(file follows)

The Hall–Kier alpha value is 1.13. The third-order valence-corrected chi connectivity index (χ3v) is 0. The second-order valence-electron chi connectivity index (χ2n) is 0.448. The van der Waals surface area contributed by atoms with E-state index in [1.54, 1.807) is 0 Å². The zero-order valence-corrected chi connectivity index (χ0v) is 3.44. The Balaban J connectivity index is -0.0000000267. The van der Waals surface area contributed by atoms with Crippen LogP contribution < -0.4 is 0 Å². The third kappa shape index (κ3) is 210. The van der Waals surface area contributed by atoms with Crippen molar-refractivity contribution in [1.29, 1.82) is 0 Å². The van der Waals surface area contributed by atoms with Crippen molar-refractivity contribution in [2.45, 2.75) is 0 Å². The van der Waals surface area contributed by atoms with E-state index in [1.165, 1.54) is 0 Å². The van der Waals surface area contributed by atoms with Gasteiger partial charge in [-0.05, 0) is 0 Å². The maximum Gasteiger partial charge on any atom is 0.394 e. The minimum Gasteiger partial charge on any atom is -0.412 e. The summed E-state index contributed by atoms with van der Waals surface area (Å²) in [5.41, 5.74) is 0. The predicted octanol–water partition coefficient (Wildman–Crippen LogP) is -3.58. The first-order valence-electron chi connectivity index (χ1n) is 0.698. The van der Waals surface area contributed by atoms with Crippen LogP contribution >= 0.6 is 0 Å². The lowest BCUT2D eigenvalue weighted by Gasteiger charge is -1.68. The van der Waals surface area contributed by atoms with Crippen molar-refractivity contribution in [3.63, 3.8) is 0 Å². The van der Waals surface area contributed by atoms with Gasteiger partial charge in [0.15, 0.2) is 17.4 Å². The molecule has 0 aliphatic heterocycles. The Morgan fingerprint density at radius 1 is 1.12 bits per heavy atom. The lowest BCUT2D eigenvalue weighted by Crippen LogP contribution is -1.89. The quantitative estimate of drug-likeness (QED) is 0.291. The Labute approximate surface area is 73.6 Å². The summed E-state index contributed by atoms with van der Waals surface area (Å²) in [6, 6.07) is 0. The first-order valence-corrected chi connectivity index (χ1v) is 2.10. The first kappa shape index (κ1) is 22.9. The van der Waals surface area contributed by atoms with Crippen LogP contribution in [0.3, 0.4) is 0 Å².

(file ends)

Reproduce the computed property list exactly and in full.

The Hall–Kier alpha value is 1.13. The third-order valence-corrected chi connectivity index (χ3v) is 0. The second-order valence-electron chi connectivity index (χ2n) is 0.448. The van der Waals surface area contributed by atoms with E-state index in [1.54, 1.807) is 0 Å². The zero-order valence-corrected chi connectivity index (χ0v) is 3.44. The Balaban J connectivity index is -0.0000000267. The van der Waals surface area contributed by atoms with Crippen LogP contribution < -0.4 is 0 Å². The third kappa shape index (κ3) is 210. The van der Waals surface area contributed by atoms with Crippen molar-refractivity contribution in [1.29, 1.82) is 0 Å². The van der Waals surface area contributed by atoms with Crippen molar-refractivity contribution in [2.45, 2.75) is 0 Å². The van der Waals surface area contributed by atoms with E-state index in [1.165, 1.54) is 0 Å². The van der Waals surface area contributed by atoms with Gasteiger partial charge in [-0.05, 0) is 0 Å². The maximum Gasteiger partial charge on any atom is 0.394 e. The minimum Gasteiger partial charge on any atom is -0.412 e. The summed E-state index contributed by atoms with van der Waals surface area (Å²) in [5.41, 5.74) is 0. The predicted octanol–water partition coefficient (Wildman–Crippen LogP) is -3.58. The first-order valence-electron chi connectivity index (χ1n) is 0.698. The van der Waals surface area contributed by atoms with Crippen LogP contribution >= 0.6 is 0 Å². The lowest BCUT2D eigenvalue weighted by Gasteiger charge is -1.68. The van der Waals surface area contributed by atoms with Crippen molar-refractivity contribution in [3.63, 3.8) is 0 Å². The van der Waals surface area contributed by atoms with Gasteiger partial charge in [0.15, 0.2) is 17.4 Å². The molecule has 0 aliphatic heterocycles. The Morgan fingerprint density at radius 1 is 1.12 bits per heavy atom. The lowest BCUT2D eigenvalue weighted by Crippen LogP contribution is -1.89. The quantitative estimate of drug-likeness (QED) is 0.291. The Labute approximate surface area is 73.6 Å². The summed E-state index contributed by atoms with van der Waals surface area (Å²) in [6, 6.07) is 0. The first-order valence-corrected chi connectivity index (χ1v) is 2.10. The first kappa shape index (κ1) is 22.9. The van der Waals surface area contributed by atoms with Crippen LogP contribution in [0.3, 0.4) is 0 Å².